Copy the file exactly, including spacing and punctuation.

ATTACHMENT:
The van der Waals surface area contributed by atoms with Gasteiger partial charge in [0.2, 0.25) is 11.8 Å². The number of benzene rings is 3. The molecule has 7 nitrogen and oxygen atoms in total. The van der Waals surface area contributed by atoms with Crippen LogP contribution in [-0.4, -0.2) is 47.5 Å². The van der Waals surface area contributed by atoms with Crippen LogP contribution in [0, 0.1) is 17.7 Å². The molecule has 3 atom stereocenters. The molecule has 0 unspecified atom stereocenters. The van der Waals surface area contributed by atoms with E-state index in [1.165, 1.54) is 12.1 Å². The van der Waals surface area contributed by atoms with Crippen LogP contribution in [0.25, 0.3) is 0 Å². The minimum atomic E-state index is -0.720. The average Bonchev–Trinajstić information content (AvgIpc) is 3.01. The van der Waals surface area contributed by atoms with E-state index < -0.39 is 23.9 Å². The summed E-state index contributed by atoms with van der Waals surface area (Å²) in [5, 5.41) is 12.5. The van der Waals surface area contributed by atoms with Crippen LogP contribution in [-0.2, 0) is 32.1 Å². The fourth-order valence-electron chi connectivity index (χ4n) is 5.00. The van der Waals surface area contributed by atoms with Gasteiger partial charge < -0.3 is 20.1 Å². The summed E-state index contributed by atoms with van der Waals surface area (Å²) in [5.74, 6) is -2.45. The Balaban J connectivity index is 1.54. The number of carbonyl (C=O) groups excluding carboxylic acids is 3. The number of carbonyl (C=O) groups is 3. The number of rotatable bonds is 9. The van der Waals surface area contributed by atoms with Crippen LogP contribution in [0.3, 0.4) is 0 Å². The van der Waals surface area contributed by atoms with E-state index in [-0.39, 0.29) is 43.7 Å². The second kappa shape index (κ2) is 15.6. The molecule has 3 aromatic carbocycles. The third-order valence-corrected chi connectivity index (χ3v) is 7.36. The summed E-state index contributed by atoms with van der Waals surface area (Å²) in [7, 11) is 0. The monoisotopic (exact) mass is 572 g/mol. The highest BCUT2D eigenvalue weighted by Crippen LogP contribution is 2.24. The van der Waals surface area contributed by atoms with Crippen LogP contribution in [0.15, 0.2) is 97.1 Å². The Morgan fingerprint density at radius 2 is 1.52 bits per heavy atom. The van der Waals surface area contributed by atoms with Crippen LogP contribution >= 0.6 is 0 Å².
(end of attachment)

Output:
The van der Waals surface area contributed by atoms with Gasteiger partial charge in [0.2, 0.25) is 11.8 Å². The number of benzene rings is 3. The molecule has 7 nitrogen and oxygen atoms in total. The van der Waals surface area contributed by atoms with Crippen LogP contribution in [-0.4, -0.2) is 47.5 Å². The van der Waals surface area contributed by atoms with Crippen LogP contribution in [0, 0.1) is 17.7 Å². The molecule has 3 atom stereocenters. The molecule has 0 unspecified atom stereocenters. The van der Waals surface area contributed by atoms with E-state index in [1.165, 1.54) is 12.1 Å². The van der Waals surface area contributed by atoms with Crippen LogP contribution in [0.25, 0.3) is 0 Å². The minimum atomic E-state index is -0.720. The average Bonchev–Trinajstić information content (AvgIpc) is 3.01. The van der Waals surface area contributed by atoms with E-state index < -0.39 is 23.9 Å². The summed E-state index contributed by atoms with van der Waals surface area (Å²) in [5, 5.41) is 12.5. The van der Waals surface area contributed by atoms with Crippen LogP contribution in [-0.2, 0) is 32.1 Å². The fourth-order valence-electron chi connectivity index (χ4n) is 5.00. The van der Waals surface area contributed by atoms with Gasteiger partial charge < -0.3 is 20.1 Å². The summed E-state index contributed by atoms with van der Waals surface area (Å²) in [5.74, 6) is -2.45. The Balaban J connectivity index is 1.54. The number of carbonyl (C=O) groups excluding carboxylic acids is 3. The number of carbonyl (C=O) groups is 3. The number of rotatable bonds is 9. The van der Waals surface area contributed by atoms with Crippen LogP contribution in [0.3, 0.4) is 0 Å². The van der Waals surface area contributed by atoms with E-state index in [-0.39, 0.29) is 43.7 Å². The second kappa shape index (κ2) is 15.6. The molecule has 3 aromatic carbocycles. The third-order valence-corrected chi connectivity index (χ3v) is 7.36. The summed E-state index contributed by atoms with van der Waals surface area (Å²) in [7, 11) is 0. The monoisotopic (exact) mass is 572 g/mol. The highest BCUT2D eigenvalue weighted by Crippen LogP contribution is 2.24. The van der Waals surface area contributed by atoms with Crippen LogP contribution in [0.15, 0.2) is 97.1 Å². The Morgan fingerprint density at radius 2 is 1.52 bits per heavy atom. The van der Waals surface area contributed by atoms with Crippen LogP contribution >= 0.6 is 0 Å².